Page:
Follow Us:

In search of world masters

Statesman News Service |

When Cannes gave Pather Panchali the award for the Best Human Document and Venice confirmed the long-term impact of what was meant to be a trilogy by giving the Golden Lion to Aparajito, there was a sense of satisfaction that Indian cinema had become part of a new social and artistic consciousness in world cinema. In India, too, the trilogy was said to have ushered in a modern approach even in the simple narrative style that Satyajit Ray had adopted, which influenced filmmakers cutting across cultural barriers. There were festival experiences for Indian films before the Apu films had arrived but the real excitement consisted of the global recognition and chain of events that followed Ray&’s work. That mattered more than the ritual of a festival participation.

The story of India at international film festivals unfolded without a break after the arrival of what was regarded as the New Indian Cinema. It focused on harsh realities that turned into social protests, fitting into the framework of many festivals that were coming up. Many of them were non-competitive and aimed at giving emerging directors with interesting styles and ideas and, essentially, cinematic minds of their own a platform from which to present their work. Some, like Berlin, had a parallel event like the International Forum of Young Cinema to showcase this kind of talent and often generate heated debates.

The distinctions between the films that made it to the different categories were clearly defined, although one award-winner could well be picked up elsewhere for purely academic purposes. It would involve the presence of the director to make the experience more meaningful. There were old festivals like Locarno and London that, over the years, have offered a meeting point for the new generation of filmmakers. There were also a growing number of new festivals that became happy hunting grounds for directors belonging to the New Cinema.

Beginning with Mrinal Sen and Shyam Benegal, who represented aspects of Indian reality that left a strong impression abroad, there were young directors like Adoor Gopalakrishnan, Jahnu Barua, Jabbar Patel and Gautam Ghose, who became voices of young Indian cinema that began to be regularly heard.

For quite a few years, the Directorate of Film Festivals under the Union ministry of information and broadcasting had taken up the task of selecting and sending films abroad. Those were the early years of the Indian Panorama and the growing number of festivals that had the conventional trappings of annual get-togethers sought entries from India as part of an effort to get a cross-section of work from different countries. Some had a special focus that still exists — short and documentary films, short fiction, first works and subjects relating to particular aspects of life.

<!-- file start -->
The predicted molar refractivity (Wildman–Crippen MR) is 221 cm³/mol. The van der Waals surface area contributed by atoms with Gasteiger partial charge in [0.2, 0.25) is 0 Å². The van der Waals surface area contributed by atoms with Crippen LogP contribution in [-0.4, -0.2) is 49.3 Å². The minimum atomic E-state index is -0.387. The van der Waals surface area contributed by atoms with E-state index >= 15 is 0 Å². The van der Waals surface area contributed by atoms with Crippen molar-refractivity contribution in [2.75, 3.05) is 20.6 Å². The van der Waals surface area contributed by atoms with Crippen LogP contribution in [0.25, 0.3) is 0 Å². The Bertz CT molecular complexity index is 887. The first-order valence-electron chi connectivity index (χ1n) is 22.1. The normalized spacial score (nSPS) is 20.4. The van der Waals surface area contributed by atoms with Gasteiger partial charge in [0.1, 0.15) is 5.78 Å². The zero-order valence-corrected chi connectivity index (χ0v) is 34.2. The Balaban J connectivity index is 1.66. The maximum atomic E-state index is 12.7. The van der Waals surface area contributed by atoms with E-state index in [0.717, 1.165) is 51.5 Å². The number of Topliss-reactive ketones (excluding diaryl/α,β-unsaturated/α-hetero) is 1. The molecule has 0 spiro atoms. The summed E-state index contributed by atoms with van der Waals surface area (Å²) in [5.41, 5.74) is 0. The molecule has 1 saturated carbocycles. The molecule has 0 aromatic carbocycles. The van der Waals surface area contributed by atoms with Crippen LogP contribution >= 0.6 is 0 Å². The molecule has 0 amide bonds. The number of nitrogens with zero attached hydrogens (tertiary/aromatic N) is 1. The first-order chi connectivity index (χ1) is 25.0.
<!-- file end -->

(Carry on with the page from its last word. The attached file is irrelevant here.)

Obviously these are smaller events, though some, like Shanghai, provide incentives to young directors emerging from film schools and universities that are quite attractive. But as the number grew and there appeared to be a desperate effort from Karlovy Vary to Cairo, and from Tokyo to Toronto to grab new films, a new culture of festival participation became visible. This is often reflected in the title cards of new films released in theatres. The number of festivals in which the film has been entered is proudly displayed as a kind of endorsement of its merit. The sense of disillusionment is often quite painful.

This is because of two developments. The DFF&’s role has, for all practical purposes, been wiped out and directors in their own interest have been scouting for the right contacts to get their films selected in at least one of the major sections. This gives their work some kind of credibility and endorsement when they are not at all sure about how local audiences will respond to an offbeat idea. It is the participation that matters more than the performance in terms of an impact that should, in the case of the best films, survive the superficial exchanges over a few days of fun and games.

Some festivals are now seen to have appointed agents in different countries, including India, to brief them on possible entries. But, essentially, it boils down to finding the right person at the right time in order to claim a privilege for a film regardless of its immediate or archival value.

All this is not quite as disturbing as the occasional attempt to grab the elusive mantle of a “world master” with work that the director is perhaps not so keen to put into the public discourse. It is one thing to seek the most rewarding channel to a Hall of Fame that a festival creates only for itself. It is something else to be accepted within one&’s country and abroad as a master who leaves a trail of cinematic ideas that automatically touches the sensibilities of millions. 

One such aspiring “master” survives in the limited circle of festivals and awards, his surrealism and his visual devices. A festival participation is only a small part of the contribution that the filmmaker can make to successive generations of filmgoers. History confirms a true master, not the strategies often applied by uninspiring means to achieve limited objectives.